A report from the Internal Revenue Service’s inspector general “estimates the IRS could issue $21 billion in potentially fraudulent tax refunds resulting from identity theft over the next five years.” The inspector general told CNBC that the fraud is a “growing problem” and that the numbers are growing “exponentially”:
The scam is so rampant that thieves are apparently sending in false returns in bulk without even bothering to change the mailing address on the returns. The inspector general said it found one residential address in Lansing, Michigan that was the source of an astonishing 2,137 tax returns, and to which the IRS directed more than $3.3 million in potentially fraudulent refunds.
In another case, a single residential address in Chicago was the source of 765 tax returns, generating more than $900,000 in potentially fraudulent refunds, the report said. “Once the money is out the door, it is almost impossible to get it back,” IRS inspector general J. Russell George told CNBC. “The bad guys know that the IRS is unable, given the limited number of its staff it has, to address every single allegation of tax fraud it has.”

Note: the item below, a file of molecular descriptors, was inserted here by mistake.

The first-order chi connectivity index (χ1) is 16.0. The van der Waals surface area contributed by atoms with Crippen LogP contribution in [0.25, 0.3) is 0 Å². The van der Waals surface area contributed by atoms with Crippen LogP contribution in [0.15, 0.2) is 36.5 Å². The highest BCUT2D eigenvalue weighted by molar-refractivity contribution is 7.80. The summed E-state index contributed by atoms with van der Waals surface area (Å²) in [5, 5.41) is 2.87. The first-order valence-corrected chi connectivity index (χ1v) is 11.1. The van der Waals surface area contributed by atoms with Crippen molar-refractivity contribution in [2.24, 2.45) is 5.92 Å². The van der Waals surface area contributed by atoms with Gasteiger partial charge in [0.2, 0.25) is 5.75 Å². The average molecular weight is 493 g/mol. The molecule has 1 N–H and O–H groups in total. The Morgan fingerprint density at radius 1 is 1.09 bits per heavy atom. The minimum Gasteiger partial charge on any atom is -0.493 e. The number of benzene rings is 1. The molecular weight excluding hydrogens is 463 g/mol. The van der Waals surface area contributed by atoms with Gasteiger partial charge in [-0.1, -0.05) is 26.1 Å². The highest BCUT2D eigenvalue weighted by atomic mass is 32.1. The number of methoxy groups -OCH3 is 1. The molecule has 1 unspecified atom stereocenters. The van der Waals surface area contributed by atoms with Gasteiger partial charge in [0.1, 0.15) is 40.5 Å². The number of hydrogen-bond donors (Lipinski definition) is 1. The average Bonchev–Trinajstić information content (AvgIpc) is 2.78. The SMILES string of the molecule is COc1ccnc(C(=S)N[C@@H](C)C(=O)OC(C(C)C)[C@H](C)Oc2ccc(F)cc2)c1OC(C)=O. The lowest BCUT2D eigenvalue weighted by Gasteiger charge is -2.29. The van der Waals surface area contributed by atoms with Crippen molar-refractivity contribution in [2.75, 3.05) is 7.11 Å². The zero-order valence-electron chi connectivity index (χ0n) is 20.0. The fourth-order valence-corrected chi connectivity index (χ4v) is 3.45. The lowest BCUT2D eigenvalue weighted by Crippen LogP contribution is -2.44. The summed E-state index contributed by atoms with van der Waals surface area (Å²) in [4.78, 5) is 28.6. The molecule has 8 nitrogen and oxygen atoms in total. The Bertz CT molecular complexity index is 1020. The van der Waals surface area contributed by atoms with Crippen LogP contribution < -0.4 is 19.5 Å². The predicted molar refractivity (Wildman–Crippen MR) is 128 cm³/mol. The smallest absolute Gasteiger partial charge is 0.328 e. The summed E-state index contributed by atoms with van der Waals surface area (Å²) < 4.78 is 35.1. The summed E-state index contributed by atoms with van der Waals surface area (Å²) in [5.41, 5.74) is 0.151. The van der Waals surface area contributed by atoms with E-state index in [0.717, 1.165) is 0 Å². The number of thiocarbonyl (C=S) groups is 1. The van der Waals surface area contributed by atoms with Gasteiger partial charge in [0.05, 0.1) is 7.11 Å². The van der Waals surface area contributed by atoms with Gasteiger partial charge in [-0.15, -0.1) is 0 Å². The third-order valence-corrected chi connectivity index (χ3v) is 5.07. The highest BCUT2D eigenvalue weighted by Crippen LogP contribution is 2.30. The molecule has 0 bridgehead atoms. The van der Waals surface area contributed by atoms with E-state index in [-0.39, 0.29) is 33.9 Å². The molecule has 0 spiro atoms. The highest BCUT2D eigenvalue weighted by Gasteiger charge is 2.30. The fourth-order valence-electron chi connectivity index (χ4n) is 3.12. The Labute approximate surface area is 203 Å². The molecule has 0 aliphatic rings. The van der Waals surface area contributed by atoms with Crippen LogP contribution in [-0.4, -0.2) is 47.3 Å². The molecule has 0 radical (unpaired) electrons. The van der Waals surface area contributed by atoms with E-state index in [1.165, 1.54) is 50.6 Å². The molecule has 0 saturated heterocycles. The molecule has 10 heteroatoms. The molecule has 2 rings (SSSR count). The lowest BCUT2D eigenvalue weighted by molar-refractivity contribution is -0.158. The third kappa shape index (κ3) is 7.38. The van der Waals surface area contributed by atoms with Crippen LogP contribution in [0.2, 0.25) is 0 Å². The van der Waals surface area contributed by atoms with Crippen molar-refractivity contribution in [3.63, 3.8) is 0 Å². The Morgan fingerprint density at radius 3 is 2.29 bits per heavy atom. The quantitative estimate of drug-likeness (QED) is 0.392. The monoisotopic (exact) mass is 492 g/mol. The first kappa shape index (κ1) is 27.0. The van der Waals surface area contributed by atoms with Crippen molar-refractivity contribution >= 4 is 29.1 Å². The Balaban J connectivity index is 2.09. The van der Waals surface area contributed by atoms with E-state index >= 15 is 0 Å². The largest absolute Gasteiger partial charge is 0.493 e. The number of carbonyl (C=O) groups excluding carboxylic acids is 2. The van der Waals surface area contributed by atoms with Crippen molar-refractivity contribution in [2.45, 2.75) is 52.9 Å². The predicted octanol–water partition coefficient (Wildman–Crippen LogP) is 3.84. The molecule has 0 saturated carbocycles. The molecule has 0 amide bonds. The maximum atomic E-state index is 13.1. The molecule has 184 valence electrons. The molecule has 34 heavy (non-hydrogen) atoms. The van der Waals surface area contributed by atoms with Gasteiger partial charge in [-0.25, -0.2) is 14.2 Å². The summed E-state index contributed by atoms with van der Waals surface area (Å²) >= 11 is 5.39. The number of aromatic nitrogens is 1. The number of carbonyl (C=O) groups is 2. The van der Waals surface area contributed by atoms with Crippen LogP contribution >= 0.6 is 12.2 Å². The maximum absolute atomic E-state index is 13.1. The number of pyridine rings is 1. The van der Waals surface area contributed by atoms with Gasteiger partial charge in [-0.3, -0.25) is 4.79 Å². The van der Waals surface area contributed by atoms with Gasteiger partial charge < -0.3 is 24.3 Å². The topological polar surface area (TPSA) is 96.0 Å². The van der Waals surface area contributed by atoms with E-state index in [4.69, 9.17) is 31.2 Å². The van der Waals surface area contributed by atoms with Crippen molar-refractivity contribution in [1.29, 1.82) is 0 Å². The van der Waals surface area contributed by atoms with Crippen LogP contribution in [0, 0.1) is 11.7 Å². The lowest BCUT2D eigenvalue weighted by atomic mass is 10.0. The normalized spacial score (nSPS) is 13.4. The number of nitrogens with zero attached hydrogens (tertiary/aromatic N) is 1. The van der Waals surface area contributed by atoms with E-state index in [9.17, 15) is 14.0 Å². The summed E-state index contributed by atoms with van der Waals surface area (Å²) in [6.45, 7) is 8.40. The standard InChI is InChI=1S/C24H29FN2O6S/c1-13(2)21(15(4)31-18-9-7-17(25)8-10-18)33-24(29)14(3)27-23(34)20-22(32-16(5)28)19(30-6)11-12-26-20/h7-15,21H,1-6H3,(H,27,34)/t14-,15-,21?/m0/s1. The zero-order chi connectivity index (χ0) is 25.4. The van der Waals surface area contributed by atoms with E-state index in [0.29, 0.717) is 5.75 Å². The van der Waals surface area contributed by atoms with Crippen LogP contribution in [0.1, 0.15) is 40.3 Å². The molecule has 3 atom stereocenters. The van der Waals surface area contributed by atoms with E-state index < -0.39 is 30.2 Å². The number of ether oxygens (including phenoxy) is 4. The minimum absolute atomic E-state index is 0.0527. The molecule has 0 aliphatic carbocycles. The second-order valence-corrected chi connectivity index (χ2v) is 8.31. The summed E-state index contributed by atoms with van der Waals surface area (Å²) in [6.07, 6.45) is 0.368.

Taxpayers should remember this story the next time a politician insists that a deficit reduction deal must include more revenue.
[See this Cato essay for more on fraud and abuse in federal programs.]